I believe this is an issue that needs to be addressed, though it only affects a small number of people.

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crynobone commented Jul 1, 2013


Auth::attempt(['username' => 'foobar', 'password' => 'hunter2', 'active' => 1]);

And for app/models/User.php.

public function getAuthPassword()
{
    return $this->pw;
}

This would work out of the box, for bcrypt encryption.

@heybige

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heybige commented Jul 1, 2013

@sstringer I too use "non-standard" table names and fields. I just wrote up a blog post about this - http://www.mindworksdev.com/2013/06/laravel-4-different-usernamepasswd-fields-in/

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sstringer commented Jul 1, 2013

@crynobone, this simply doesn't work if your password column name is non-standard. At least, I haven't been able to figure out a way to make it work. Simply changing the getAuthPassword() method to look for the column name results in an error in Illuminate/Auth/GenericUser.php stating that it can't find the index 'password' when passed.

Regardless, I'm not looking for others to debug my code or for this to devolve into an argument. I've already found work-arounds that are inelegant but nonetheless work. I am simply highlighting the need in certain fringe cases to use non-standard column names for user validation, and a desire on my part to have these be as easily, explicitly, and clearly defined as the table name itself in the stock Users.php model to speed implementation.

If the feature request is rejected, that's fine. If there are ways to handle this by changing a line of code or two somewhere I'm missing, then I'd suggest updating the inline comments and the documentation to reflect this ability.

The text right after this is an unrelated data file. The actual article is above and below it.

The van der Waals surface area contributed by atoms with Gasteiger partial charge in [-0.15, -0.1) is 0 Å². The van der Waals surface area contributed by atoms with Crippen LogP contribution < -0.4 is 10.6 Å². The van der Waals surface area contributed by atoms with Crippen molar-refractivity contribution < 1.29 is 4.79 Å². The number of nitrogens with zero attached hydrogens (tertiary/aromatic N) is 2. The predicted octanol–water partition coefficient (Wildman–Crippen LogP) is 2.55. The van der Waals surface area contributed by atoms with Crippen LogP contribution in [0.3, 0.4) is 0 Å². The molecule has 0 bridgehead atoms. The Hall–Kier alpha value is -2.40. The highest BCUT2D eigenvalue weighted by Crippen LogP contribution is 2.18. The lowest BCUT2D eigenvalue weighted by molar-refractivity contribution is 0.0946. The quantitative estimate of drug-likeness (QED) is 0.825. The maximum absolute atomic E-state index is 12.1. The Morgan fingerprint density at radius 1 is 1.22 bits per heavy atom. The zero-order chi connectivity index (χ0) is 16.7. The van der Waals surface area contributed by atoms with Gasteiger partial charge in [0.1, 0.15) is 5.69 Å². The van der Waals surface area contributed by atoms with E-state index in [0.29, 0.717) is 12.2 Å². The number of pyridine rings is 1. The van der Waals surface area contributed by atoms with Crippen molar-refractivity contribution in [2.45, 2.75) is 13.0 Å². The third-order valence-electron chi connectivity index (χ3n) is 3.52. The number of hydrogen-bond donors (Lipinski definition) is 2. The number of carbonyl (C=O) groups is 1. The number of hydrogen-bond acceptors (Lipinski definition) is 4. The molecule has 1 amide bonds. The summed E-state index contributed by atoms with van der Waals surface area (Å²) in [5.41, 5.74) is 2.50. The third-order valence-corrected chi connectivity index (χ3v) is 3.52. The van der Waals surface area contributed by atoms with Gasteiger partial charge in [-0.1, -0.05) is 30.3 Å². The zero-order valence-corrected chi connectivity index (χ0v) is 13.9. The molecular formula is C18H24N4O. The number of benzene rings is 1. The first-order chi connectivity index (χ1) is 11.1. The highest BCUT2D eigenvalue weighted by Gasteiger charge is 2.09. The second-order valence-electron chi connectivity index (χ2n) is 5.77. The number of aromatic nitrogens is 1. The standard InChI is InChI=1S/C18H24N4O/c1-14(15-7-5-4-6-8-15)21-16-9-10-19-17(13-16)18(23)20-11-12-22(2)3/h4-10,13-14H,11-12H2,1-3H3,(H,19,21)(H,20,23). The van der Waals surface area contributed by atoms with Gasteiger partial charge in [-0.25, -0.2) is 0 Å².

Thanks,
Steve

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crynobone commented Jul 1, 2013

@sstringer The argument that I provide is to show what Laravel already provide or intended to do with the current implementation. Now if Laravel was unable to provide the feature that mean we need to suggest a feature to it, while if the intended feature does not deliver as expected we need to fix it.

Simply changing the getAuthPassword() method to look for the column name results in an error in Illuminate/Auth/GenericUser.php stating that it can't find the index 'password' when passed.

Now we're getting somewhere. In this scenario I can see that you're using "database" driver instead of "eloquent", "database" driver would use Illuminate\Auth\GenericUser (hard-coded) instead of User class. Using "eloquent" would enable you to do what I and @heybige mention above.

As for "database" driver, @taylorotwell may need to decide whether it should be as flexible as "eloquent".

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sstringer commented Jul 1, 2013

Okay, switching the auth setting back from database back to eloquent did allow me to do as you suggested, although I would have had no way of knowing this functionality existed as a newcomer to Laravel and Eloquent.

That said, I think we can all agree the documentation and in-line commenting on the authorization system needs a lot of improvement.

Thanks,
Steve

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taylorotwell commented Jul 3, 2013

Looks like this is solved. Please send any issues to the laravel/docs repo if you have any suggestions for things that need to be improved there. Thanks.

@jonwhittlestone

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jonwhittlestone commented Jul 29, 2013

Hi, I (am being forced to) use a legacy mssql db with column names that are in a mixture of cases:

Would this affect the authing? My login fails silently.

routes.php

$userdata = array(
        'Email' => Input::get('username'),
        'password' => Input::get('password')
    );

In my Eloquent user model:

protected $primaryKey = "UserID";
public function getAuthIdentifier()
{
return $this->Email;
}

public function getAuthPassword()
{
    return $this->Password;
}